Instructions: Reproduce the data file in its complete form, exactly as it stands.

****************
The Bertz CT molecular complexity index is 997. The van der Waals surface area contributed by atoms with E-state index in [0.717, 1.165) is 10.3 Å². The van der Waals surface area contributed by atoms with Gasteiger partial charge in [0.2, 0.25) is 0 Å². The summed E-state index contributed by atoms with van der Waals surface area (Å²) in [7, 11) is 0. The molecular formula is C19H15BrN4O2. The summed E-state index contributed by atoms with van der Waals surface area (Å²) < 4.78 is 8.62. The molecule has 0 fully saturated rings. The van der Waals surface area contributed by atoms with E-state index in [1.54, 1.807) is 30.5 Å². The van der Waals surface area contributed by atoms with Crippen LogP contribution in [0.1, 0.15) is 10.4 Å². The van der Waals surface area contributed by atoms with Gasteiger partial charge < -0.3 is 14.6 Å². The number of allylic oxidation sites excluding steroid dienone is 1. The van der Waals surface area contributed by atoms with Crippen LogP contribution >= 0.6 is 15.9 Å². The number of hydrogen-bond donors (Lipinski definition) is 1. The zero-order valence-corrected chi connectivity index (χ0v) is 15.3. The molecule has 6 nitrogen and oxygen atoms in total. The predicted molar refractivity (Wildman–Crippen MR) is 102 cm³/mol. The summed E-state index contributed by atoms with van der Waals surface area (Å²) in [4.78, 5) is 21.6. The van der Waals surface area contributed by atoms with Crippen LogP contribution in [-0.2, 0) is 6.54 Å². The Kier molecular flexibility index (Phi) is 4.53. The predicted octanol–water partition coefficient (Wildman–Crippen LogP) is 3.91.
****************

The Bertz CT molecular complexity index is 997. The van der Waals surface area contributed by atoms with E-state index in [0.717, 1.165) is 10.3 Å². The van der Waals surface area contributed by atoms with Gasteiger partial charge in [0.2, 0.25) is 0 Å². The summed E-state index contributed by atoms with van der Waals surface area (Å²) in [7, 11) is 0. The molecular formula is C19H15BrN4O2. The summed E-state index contributed by atoms with van der Waals surface area (Å²) < 4.78 is 8.62. The molecule has 0 fully saturated rings. The van der Waals surface area contributed by atoms with E-state index in [1.54, 1.807) is 30.5 Å². The van der Waals surface area contributed by atoms with Crippen LogP contribution in [0.1, 0.15) is 10.4 Å². The van der Waals surface area contributed by atoms with Gasteiger partial charge < -0.3 is 14.6 Å². The number of allylic oxidation sites excluding steroid dienone is 1. The van der Waals surface area contributed by atoms with Crippen LogP contribution >= 0.6 is 15.9 Å². The number of hydrogen-bond donors (Lipinski definition) is 1. The zero-order valence-corrected chi connectivity index (χ0v) is 15.3. The molecule has 6 nitrogen and oxygen atoms in total. The predicted molar refractivity (Wildman–Crippen MR) is 102 cm³/mol. The summed E-state index contributed by atoms with van der Waals surface area (Å²) in [4.78, 5) is 21.6. The van der Waals surface area contributed by atoms with Crippen LogP contribution in [-0.2, 0) is 6.54 Å². The Kier molecular flexibility index (Phi) is 4.53. The predicted octanol–water partition coefficient (Wildman–Crippen LogP) is 3.91.